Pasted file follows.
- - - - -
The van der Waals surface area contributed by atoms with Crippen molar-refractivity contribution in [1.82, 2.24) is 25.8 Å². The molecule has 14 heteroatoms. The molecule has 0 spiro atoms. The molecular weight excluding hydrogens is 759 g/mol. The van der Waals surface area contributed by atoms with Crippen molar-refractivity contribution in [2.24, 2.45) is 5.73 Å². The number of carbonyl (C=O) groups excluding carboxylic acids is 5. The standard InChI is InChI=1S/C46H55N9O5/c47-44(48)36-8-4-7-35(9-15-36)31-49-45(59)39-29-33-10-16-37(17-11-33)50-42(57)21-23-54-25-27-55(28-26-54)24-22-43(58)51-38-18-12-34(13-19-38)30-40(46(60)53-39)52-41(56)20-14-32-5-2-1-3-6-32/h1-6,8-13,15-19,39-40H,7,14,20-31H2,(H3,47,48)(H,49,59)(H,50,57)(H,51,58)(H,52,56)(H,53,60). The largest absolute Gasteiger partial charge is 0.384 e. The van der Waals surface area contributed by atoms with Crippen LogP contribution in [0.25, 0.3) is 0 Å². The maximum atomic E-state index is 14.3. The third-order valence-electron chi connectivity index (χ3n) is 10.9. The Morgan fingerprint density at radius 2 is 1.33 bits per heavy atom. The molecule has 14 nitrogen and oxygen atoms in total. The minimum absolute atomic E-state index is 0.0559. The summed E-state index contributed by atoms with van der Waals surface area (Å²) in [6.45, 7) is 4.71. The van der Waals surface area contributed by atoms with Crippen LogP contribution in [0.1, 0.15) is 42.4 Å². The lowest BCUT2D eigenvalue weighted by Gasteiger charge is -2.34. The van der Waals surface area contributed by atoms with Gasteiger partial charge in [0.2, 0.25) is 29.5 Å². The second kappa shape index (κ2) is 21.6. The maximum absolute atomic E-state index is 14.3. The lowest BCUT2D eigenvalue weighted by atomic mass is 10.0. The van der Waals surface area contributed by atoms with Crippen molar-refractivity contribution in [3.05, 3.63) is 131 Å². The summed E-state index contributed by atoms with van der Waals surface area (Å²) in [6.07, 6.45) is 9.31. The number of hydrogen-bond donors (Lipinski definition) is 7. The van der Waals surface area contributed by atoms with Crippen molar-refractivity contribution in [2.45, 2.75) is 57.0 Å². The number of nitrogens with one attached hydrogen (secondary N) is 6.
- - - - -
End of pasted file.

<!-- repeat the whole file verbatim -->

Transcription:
The van der Waals surface area contributed by atoms with Crippen molar-refractivity contribution in [1.82, 2.24) is 25.8 Å². The molecule has 14 heteroatoms. The molecule has 0 spiro atoms. The molecular weight excluding hydrogens is 759 g/mol. The van der Waals surface area contributed by atoms with Crippen molar-refractivity contribution in [2.24, 2.45) is 5.73 Å². The number of carbonyl (C=O) groups excluding carboxylic acids is 5. The standard InChI is InChI=1S/C46H55N9O5/c47-44(48)36-8-4-7-35(9-15-36)31-49-45(59)39-29-33-10-16-37(17-11-33)50-42(57)21-23-54-25-27-55(28-26-54)24-22-43(58)51-38-18-12-34(13-19-38)30-40(46(60)53-39)52-41(56)20-14-32-5-2-1-3-6-32/h1-6,8-13,15-19,39-40H,7,14,20-31H2,(H3,47,48)(H,49,59)(H,50,57)(H,51,58)(H,52,56)(H,53,60). The largest absolute Gasteiger partial charge is 0.384 e. The van der Waals surface area contributed by atoms with Crippen LogP contribution in [0.25, 0.3) is 0 Å². The maximum atomic E-state index is 14.3. The third-order valence-electron chi connectivity index (χ3n) is 10.9. The Morgan fingerprint density at radius 2 is 1.33 bits per heavy atom. The molecule has 14 nitrogen and oxygen atoms in total. The minimum absolute atomic E-state index is 0.0559. The summed E-state index contributed by atoms with van der Waals surface area (Å²) in [6.45, 7) is 4.71. The van der Waals surface area contributed by atoms with Crippen LogP contribution in [0.1, 0.15) is 42.4 Å². The lowest BCUT2D eigenvalue weighted by Gasteiger charge is -2.34. The van der Waals surface area contributed by atoms with Gasteiger partial charge in [0.2, 0.25) is 29.5 Å². The second kappa shape index (κ2) is 21.6. The maximum absolute atomic E-state index is 14.3. The lowest BCUT2D eigenvalue weighted by atomic mass is 10.0. The van der Waals surface area contributed by atoms with Crippen molar-refractivity contribution in [3.05, 3.63) is 131 Å². The summed E-state index contributed by atoms with van der Waals surface area (Å²) in [6.07, 6.45) is 9.31. The number of hydrogen-bond donors (Lipinski definition) is 7. The van der Waals surface area contributed by atoms with Crippen molar-refractivity contribution in [2.45, 2.75) is 57.0 Å². The number of nitrogens with one attached hydrogen (secondary N) is 6.